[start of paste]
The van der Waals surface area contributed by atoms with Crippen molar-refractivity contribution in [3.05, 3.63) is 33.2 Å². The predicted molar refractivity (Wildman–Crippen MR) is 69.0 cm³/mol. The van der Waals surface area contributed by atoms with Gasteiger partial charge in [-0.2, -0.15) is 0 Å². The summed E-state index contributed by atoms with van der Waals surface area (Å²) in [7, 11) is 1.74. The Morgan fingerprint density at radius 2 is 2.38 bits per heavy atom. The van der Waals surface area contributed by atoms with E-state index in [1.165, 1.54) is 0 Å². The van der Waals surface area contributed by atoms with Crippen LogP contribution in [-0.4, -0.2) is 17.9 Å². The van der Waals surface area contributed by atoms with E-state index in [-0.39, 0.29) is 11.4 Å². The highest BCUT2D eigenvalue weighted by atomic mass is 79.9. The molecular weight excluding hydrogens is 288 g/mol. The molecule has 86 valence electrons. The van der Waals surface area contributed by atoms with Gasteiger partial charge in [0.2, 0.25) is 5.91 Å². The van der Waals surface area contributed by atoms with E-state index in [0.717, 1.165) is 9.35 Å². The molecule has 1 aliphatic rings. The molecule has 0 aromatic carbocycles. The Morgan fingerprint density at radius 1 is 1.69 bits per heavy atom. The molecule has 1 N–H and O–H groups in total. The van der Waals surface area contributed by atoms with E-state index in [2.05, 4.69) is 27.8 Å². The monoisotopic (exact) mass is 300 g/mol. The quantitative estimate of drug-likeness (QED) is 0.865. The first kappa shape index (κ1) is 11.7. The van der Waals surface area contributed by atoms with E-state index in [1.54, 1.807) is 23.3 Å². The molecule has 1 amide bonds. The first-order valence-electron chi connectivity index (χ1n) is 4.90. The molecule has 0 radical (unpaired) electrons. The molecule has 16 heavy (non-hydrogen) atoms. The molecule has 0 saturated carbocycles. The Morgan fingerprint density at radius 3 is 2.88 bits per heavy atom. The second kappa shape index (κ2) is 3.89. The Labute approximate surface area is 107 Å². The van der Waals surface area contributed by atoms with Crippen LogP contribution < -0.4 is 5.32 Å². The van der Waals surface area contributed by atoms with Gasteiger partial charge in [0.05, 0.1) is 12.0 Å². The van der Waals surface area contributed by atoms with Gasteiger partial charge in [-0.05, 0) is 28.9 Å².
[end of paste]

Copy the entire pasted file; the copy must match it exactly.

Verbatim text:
The van der Waals surface area contributed by atoms with Crippen molar-refractivity contribution in [3.05, 3.63) is 33.2 Å². The predicted molar refractivity (Wildman–Crippen MR) is 69.0 cm³/mol. The van der Waals surface area contributed by atoms with Gasteiger partial charge in [-0.2, -0.15) is 0 Å². The summed E-state index contributed by atoms with van der Waals surface area (Å²) in [7, 11) is 1.74. The Morgan fingerprint density at radius 2 is 2.38 bits per heavy atom. The van der Waals surface area contributed by atoms with E-state index in [1.165, 1.54) is 0 Å². The van der Waals surface area contributed by atoms with Crippen LogP contribution in [-0.4, -0.2) is 17.9 Å². The van der Waals surface area contributed by atoms with E-state index in [-0.39, 0.29) is 11.4 Å². The highest BCUT2D eigenvalue weighted by atomic mass is 79.9. The molecular weight excluding hydrogens is 288 g/mol. The molecule has 86 valence electrons. The van der Waals surface area contributed by atoms with Gasteiger partial charge in [0.2, 0.25) is 5.91 Å². The van der Waals surface area contributed by atoms with E-state index in [0.717, 1.165) is 9.35 Å². The molecule has 1 aliphatic rings. The molecule has 0 aromatic carbocycles. The Morgan fingerprint density at radius 1 is 1.69 bits per heavy atom. The molecule has 1 N–H and O–H groups in total. The van der Waals surface area contributed by atoms with E-state index in [2.05, 4.69) is 27.8 Å². The monoisotopic (exact) mass is 300 g/mol. The quantitative estimate of drug-likeness (QED) is 0.865. The first kappa shape index (κ1) is 11.7. The van der Waals surface area contributed by atoms with E-state index in [1.54, 1.807) is 23.3 Å². The molecule has 1 amide bonds. The first-order valence-electron chi connectivity index (χ1n) is 4.90. The molecule has 0 radical (unpaired) electrons. The molecule has 16 heavy (non-hydrogen) atoms. The molecule has 0 saturated carbocycles. The Morgan fingerprint density at radius 3 is 2.88 bits per heavy atom. The second kappa shape index (κ2) is 3.89. The Labute approximate surface area is 107 Å². The van der Waals surface area contributed by atoms with Crippen LogP contribution < -0.4 is 5.32 Å². The van der Waals surface area contributed by atoms with Gasteiger partial charge in [0.05, 0.1) is 12.0 Å². The van der Waals surface area contributed by atoms with Gasteiger partial charge in [-0.05, 0) is 28.9 Å².